I Had A Horrific Weekend (in a good way)

Last weekend the annual World Horror Convention took place in Portland. It’s a slightly different sort of convention than ones I’ve been to in the past; it’s very small, and it was largely composed of a much different group of people than the sci-fi/fantasy cons in the area. One reason is that it was a very professional con; cosplay was not a thing there, and the focus was almost completely on the professional field of writing. So horror writers and editors came from across the country, while lots of writers who live nearby but don’t write horror stayed home.

I hadn’t realized until now just how distinct a genre horror was from science fiction and fantasy– at least, professionally speaking. There really aren’t any large publishers along the lines of Tor Books or DAW; publishers are small independent operations, and on top of that, there’s a larger focus on short stories. Horror seems to thrive as short fiction, even more so than sci-fi/fantasy.

Some of the differences can be seen in the categories of awards given out at the Bram Stoker Awards Banquet. The Bram Stoker Awards are basically the horror genre’s equivalent of the Nebula Awards, voted on by the members of the Horror Writers’ Association. Categories in the Bram Stoker Awards which are not in the Nebulas or the Hugos include Best Anthology, Best Young Adult Novel, and Best First Novel– all of which I think are superb categories, especially the latter two, which I’d love to see in the equivalent SF&F awards. (In fairness, Best Anthology is a category at the World Fantasy Awards.)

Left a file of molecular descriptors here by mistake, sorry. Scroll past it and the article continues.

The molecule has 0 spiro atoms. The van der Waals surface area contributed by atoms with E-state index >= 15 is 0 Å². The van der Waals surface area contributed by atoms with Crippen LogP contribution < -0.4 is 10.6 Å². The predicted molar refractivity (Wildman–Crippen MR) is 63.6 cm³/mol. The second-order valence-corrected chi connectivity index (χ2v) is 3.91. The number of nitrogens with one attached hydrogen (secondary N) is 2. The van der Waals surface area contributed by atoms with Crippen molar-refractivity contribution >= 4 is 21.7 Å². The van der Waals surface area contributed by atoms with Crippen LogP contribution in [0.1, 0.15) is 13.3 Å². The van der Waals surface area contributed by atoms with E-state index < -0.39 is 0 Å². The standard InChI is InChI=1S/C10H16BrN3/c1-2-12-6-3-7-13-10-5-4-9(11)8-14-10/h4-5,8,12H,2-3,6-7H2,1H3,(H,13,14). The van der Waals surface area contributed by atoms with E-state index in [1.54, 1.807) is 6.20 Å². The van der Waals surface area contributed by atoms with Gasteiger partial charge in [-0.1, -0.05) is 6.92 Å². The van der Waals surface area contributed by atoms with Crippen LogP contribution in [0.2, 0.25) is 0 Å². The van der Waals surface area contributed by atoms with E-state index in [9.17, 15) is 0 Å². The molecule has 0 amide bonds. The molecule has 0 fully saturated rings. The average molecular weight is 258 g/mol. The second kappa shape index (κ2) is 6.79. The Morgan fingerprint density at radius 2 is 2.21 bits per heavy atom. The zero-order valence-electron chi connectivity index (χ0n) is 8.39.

Attending the banquet required the purchase of an $50 extra ticket, but it was well worth it. I took plenty of pictures (even though, as is the norm for convention stage shows, the lighting was terrible, blinding the participants without the benefit of illuminating them for either the audience or the photographers). The food was decent, the wine at the table was free, and the company at the table was excellent.

Most excitingly, though, I had a personal interest in the Best Anthology category, given that my story Someone to Remember is the leadoff story in After Death…, which was edited by Eric J. Guignard and one of five nominees in the category. And much to my pleasure, Eric won! Which I figure means I can claim about 2% of a Bram Stoker Award.

Other highlights of the weekend included a trip with Scott Edelman and several other folks to Pok Pok, a well-known authentic Thai restaurant in Portland. That was quite good, even if the image of Scott with a fish head in his mouth, making the fish head talk, is one that may haunt my dreams for some time. Mostly, though, it was just fun to hang out with friends in Portland, meet some new folks, and celebrate Eric Guignard’s award with him.